05 March  2019 - CANCELLED


12 March 2019

See the Departmental Colloquium webpage


19 March 2019

Speaker: Dr Angelika Manhart (Imperial College London)

Title: From filament networks to collective behavior - Using PDEs to explain biology


Partial differential equation (PDE) models can be a powerful tool for understanding emerging patterns in the life sciences. To mathematically capture these structures, one of the biggest challenges to overcome is the problem of scales: small scale events can result in large scale effects. I will present two projects, which exemplify how applied mathematics and molecular biology can gain from each other.

In the first part of the talk I will focus on a structure that lies at the heart of many types of cell movement: dynamic networks of branched actin fibres. Using experimental data to inform the models, we investigate how cofilin, a known disassembly agent, creates dynamic networks of fixed lengths. To capture the observed macroscopic fragmentation of the network, we combine PDE-based modelling of the cofilin binding dynamics with a discrete network disassembly model. This allows to predict the equilibrium network length across various control parameters.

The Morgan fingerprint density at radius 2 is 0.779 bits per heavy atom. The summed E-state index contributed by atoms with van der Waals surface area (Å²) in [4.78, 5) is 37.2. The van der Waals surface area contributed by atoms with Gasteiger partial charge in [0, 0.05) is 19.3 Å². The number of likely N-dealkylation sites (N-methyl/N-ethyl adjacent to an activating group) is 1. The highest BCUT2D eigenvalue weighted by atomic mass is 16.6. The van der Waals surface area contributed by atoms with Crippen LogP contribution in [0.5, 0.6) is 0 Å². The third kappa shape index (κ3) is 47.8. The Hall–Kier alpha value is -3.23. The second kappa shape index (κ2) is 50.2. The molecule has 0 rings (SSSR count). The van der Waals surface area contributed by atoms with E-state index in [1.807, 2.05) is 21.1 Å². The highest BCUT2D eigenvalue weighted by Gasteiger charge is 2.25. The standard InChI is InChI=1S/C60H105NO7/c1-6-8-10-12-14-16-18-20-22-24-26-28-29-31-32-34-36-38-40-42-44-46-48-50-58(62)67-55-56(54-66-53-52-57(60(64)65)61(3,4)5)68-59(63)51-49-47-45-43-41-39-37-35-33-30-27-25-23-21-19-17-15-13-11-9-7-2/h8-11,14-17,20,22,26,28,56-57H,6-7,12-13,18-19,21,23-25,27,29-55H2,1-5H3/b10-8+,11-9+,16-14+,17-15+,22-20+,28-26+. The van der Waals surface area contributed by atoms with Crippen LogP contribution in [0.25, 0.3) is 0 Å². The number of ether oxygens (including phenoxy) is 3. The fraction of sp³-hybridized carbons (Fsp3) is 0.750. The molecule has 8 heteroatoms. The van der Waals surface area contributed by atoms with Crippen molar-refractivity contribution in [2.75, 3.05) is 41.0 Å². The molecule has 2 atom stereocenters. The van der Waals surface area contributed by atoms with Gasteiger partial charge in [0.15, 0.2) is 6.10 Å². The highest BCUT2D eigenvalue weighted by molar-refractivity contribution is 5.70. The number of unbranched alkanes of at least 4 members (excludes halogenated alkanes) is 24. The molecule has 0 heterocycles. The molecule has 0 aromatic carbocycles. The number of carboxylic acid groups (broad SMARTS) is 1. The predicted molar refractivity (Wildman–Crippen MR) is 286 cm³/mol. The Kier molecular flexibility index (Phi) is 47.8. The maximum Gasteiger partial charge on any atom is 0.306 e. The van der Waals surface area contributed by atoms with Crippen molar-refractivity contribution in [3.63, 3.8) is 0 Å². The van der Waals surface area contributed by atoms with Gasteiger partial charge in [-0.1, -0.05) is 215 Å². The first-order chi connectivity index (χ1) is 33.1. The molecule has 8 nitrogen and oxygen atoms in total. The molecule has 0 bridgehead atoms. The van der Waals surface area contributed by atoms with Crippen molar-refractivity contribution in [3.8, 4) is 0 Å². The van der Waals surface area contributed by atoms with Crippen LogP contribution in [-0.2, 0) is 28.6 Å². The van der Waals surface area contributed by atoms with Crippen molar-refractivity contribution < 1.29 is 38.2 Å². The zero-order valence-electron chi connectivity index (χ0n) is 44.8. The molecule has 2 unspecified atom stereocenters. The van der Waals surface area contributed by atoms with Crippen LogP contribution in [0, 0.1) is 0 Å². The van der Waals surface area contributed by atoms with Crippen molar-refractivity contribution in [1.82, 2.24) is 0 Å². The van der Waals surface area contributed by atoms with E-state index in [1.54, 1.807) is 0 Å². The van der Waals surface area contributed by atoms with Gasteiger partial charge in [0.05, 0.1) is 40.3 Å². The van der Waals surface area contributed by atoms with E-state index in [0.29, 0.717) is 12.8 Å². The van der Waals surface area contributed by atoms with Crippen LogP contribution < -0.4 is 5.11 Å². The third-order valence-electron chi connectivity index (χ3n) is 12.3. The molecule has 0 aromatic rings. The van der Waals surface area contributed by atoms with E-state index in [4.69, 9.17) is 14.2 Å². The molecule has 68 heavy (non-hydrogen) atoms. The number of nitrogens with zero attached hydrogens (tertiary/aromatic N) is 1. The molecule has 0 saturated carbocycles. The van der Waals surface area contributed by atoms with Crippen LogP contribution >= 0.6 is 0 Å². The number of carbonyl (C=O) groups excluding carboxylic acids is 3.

In the second part I will discuss modelling, simulation and analysis of travelling waves in collectively moving bacterial swarms. The macroscopic PDEs describing the bacteria are derived from an individual-based description using a biology-focused coarse-graining method. Using the continuous model we can further investigate the unusual phenomena of counter-propagating travelling waves: Two families of interacting travelling waves whose profiles remain unchanged, but whose composition is modified by the oncoming wave.


26 March 2019

Speaker: Thomas Richter (Magdeburg University)


The subject of this talk is the analysis of a common model for simulating the dynamics of the ice layer on the arctic and antarctic ocean. The model under consideration goes back to Hibler ("A dynamic thermodynamic sea ice model", J. Phys. Oceanogr., Hibler 1979) and is based on a  viscous-plastic description of the ice as a two-dimensional thin layer on the ocean surface.

In the first part of this talk we will derive and discuss the model in order to find a presentation that is suitable for applying modern numerical approximation tools. Then, in the second part we will focus on numerical tools for an approximation of the model with finite elements. A major  numerical difficulty is due to the strong nonlinearity that is coming from the viscous-plastic rheology. We discuss a modified Newton solver that is robust in typical configurations.